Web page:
The Supreme Court and the DPPA
[Editor's Note: The participating scholars make several references to the Driver's Privacy Protection Act, passed by Congress in 1994. Below is a brief summary of the Act and the January, 2000 Supreme Court decision that upheld it.]
As part of an omnibus crime control bill, Congress enacted the Driver's Privacy Protection Act (DPPA) in 1994. The Act prohibits the states from disclosing most personal information gathered in the process of licensing drivers. Congress passed the statute after hearing testimony that stalkers have used such information to locate their victims. While the Act provides some exemptions for law enforcement agencies, no exemption is extended to the news media.
Not incidentally, the data are also big business for some states. The state of Wisconsin, for example, generated $8 million in revenue annually by selling license information to businesses and individuals.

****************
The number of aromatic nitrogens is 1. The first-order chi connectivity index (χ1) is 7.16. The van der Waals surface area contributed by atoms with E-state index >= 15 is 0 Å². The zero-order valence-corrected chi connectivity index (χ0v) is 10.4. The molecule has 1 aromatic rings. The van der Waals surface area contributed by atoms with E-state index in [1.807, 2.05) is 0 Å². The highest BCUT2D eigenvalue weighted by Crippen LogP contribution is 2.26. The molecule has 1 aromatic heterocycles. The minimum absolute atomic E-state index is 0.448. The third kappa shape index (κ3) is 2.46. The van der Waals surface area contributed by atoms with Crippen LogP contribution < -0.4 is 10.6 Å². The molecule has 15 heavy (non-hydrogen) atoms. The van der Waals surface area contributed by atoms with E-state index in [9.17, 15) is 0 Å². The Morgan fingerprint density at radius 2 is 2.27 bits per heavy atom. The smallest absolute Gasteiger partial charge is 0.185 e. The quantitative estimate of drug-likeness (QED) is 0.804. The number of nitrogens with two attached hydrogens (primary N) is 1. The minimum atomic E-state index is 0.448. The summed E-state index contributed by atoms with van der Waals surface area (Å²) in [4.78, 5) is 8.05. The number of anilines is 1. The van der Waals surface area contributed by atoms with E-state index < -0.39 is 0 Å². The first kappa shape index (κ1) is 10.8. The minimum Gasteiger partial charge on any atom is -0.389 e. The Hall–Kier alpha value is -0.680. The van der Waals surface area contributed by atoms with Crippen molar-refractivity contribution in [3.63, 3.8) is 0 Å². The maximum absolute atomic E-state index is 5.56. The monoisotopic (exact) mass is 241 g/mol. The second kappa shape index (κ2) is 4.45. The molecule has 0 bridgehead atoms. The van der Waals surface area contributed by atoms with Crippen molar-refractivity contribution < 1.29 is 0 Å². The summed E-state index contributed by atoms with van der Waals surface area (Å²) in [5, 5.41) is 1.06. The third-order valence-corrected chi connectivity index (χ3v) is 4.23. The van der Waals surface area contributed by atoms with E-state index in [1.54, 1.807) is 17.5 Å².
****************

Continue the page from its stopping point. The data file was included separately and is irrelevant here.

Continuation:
The state of South Carolina challenged the constitutionality of the Act on federalism grounds, arguing that the Act violated the 10th Amendment's reservation of powers to the states. A federal district court in 1997 held that the DPPA was unconstitutional, and a similar result was reached by the 4th Circuit in 1998, thereby blocking enforcement of the Act in five southern states. (To fill the void, some states, such as North Carolina, passed state laws that prohibited the release of personal information to mass marketing companies, unless the state department of motor vehicles has received prior permission from the citizen.)
In a unanimous decision on January 12th, however, the U.S. Supreme Court upheld the DPPA ( Reno v. Condon, 98-1464). Speaking for the Court, Justice Rehnquist noted that "the DPPA regulates the States as owners of databases. It does not require the South Carolina Legislature to enact any laws or regulations, and it does not require state officials to assist in the enforcement of federal statutes regulating private individuals."
Media supporters and freedom of information advocates criticized the decision as a poor way to balance privacy with the public's need, and right, to know.
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